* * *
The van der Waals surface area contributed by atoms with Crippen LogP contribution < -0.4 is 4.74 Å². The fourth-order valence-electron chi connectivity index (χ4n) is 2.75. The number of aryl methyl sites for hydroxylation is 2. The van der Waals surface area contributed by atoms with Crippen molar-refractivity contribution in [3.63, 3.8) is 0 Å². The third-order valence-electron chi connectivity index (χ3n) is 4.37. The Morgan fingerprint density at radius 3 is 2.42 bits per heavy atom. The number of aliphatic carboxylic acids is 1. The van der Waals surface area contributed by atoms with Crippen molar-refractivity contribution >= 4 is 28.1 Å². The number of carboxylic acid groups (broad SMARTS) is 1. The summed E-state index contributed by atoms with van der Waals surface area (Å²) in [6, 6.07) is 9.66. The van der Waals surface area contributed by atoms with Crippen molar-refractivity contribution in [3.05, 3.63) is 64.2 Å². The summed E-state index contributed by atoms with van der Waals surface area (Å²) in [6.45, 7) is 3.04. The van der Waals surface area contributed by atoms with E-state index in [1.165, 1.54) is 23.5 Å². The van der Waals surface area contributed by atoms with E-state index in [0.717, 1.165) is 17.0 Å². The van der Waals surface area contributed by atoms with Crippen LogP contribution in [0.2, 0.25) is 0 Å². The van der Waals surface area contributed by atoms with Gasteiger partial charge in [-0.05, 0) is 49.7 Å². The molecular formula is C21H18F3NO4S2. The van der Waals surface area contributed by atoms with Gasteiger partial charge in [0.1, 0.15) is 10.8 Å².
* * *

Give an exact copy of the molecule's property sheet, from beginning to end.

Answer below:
The van der Waals surface area contributed by atoms with Crippen LogP contribution < -0.4 is 4.74 Å². The fourth-order valence-electron chi connectivity index (χ4n) is 2.75. The number of aryl methyl sites for hydroxylation is 2. The van der Waals surface area contributed by atoms with Crippen molar-refractivity contribution in [3.63, 3.8) is 0 Å². The third-order valence-electron chi connectivity index (χ3n) is 4.37. The Morgan fingerprint density at radius 3 is 2.42 bits per heavy atom. The number of aliphatic carboxylic acids is 1. The van der Waals surface area contributed by atoms with Crippen molar-refractivity contribution >= 4 is 28.1 Å². The number of carboxylic acid groups (broad SMARTS) is 1. The summed E-state index contributed by atoms with van der Waals surface area (Å²) in [6, 6.07) is 9.66. The van der Waals surface area contributed by atoms with Crippen molar-refractivity contribution in [3.05, 3.63) is 64.2 Å². The summed E-state index contributed by atoms with van der Waals surface area (Å²) in [6.45, 7) is 3.04. The van der Waals surface area contributed by atoms with E-state index in [1.165, 1.54) is 23.5 Å². The van der Waals surface area contributed by atoms with E-state index in [0.717, 1.165) is 17.0 Å². The van der Waals surface area contributed by atoms with Crippen LogP contribution in [0.2, 0.25) is 0 Å². The van der Waals surface area contributed by atoms with Gasteiger partial charge in [-0.05, 0) is 49.7 Å². The molecular formula is C21H18F3NO4S2. The van der Waals surface area contributed by atoms with Gasteiger partial charge in [0.1, 0.15) is 10.8 Å².